Put a bird on it

Much like that one skit from Portlandia, I love bird motifs. LOOOOOOOOOVE them. So naturally, my daughter needed a shirt with birds on it, right? The colors in the fabric are mostly purples, her favorite color, and adding a puffy sleeve adds up to awesomeness for a little girl.

I used Burda 9439, a t-shirt pattern with tank top, puffed sleeves and long sleeve variations. I always trace out kid’s patterns when I think that I will want to use it for multiple sizes and this envelope has up to size 12, suggesting many more years of use out of it. My first snag was when I noticed while tracing that the neckline said no seam allowance. Umm, what? I thought the pattern had a standard neck band, but instead it uses a knit binding of the edge. Yay for reading directions! The finish was not one I had done before, so I figured, why not. I was a little leery of the idea of finishing the second shoulder seam after binding the neckline, but I had seen this before in ready to wear and who knew, I might find this simpler than my usual quartering of neckbands and hoping that I don’t get too crazy with the serger.


I dutifully pinned the binding to the shirt, careful not to stretch anything, and threaded up the sewing machine with the twin needle for the topstitching in place. Snag number one, the binding was thick at this point so I had to keep the binding centered under the zigzag foot just to keep from veering off of the binding. I wasn’t enamored of the look as I would have preferred to have the stitching follow the edge a little better, but hey, new technique, right?!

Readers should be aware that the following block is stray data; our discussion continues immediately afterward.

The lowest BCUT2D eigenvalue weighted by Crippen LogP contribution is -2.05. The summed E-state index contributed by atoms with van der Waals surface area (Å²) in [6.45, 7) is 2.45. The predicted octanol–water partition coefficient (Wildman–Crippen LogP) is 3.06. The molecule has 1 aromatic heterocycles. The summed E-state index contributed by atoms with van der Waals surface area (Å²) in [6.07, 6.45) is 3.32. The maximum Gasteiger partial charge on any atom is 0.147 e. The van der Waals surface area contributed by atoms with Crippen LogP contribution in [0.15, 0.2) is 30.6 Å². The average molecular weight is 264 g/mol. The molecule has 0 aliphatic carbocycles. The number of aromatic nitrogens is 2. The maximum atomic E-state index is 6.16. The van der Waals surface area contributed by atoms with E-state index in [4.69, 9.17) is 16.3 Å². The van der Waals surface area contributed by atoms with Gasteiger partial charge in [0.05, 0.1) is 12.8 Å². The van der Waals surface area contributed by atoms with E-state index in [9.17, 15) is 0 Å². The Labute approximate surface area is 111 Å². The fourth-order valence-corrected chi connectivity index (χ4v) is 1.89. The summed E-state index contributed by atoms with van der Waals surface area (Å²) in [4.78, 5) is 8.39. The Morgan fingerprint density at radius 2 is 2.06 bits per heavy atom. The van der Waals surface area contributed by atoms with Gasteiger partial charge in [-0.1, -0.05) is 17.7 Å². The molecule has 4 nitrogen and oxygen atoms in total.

Oh boy. I don’t know how I ended up stretching everything out of shape, but this turned into a hot mess. My hopes of a beautiful shirt disappeared in an instant. Optimistic me decided to see if anything could be steamed back into place knowing that the possibility was remote. Yeah, not happening. Sigh. Seam ripper time, woo hoo! I removed the binding, decided it would make a better neckband, and set about to figure out how much to shorten it so that it will pull inward as it should so as to lie flat against the body when worn.

Sadly, despite my gazillions of sewing books, not a single one gave me adequate directions, so off to the Internet. Courtesy of the nice members of Pattern Review who posted the link to this video, I was able to regroup and finish the neckband of the shirt.


Much better

The rest of the shirt was quite easy to assemble, though after the neckband debacle, I basted the gathered sleeves in before I serged the seams.  The gathering at the bottom of the sleeve was accomplished by elastic thread but I’m not sure how well it will hold up to wear as I’ve never used it before and it’s just knotted in place.  At least I have plenty more.  My sewing machine was a bit cranky about doing the twin needle hem and sometimes skipped stitches.  I think the poor thing needs a tune up as I’ve been using it a bunch since 2005 and this isn’t the first project where at full speed the stitches skip.  At least everything still work when sewing at a snail’s pace, which is about my speed for getting everything done right the first time.


A pleased recipient

DSC_0610      DSC_0611

Hey, Mommy, didn’t you notice how cold I am?  Stop with the pictures already.

*By the way, can anyone explain why I have to go to Simplicity’s website to find the Burda envelope patterns as the Burda site seems to only have the magazine patterns?


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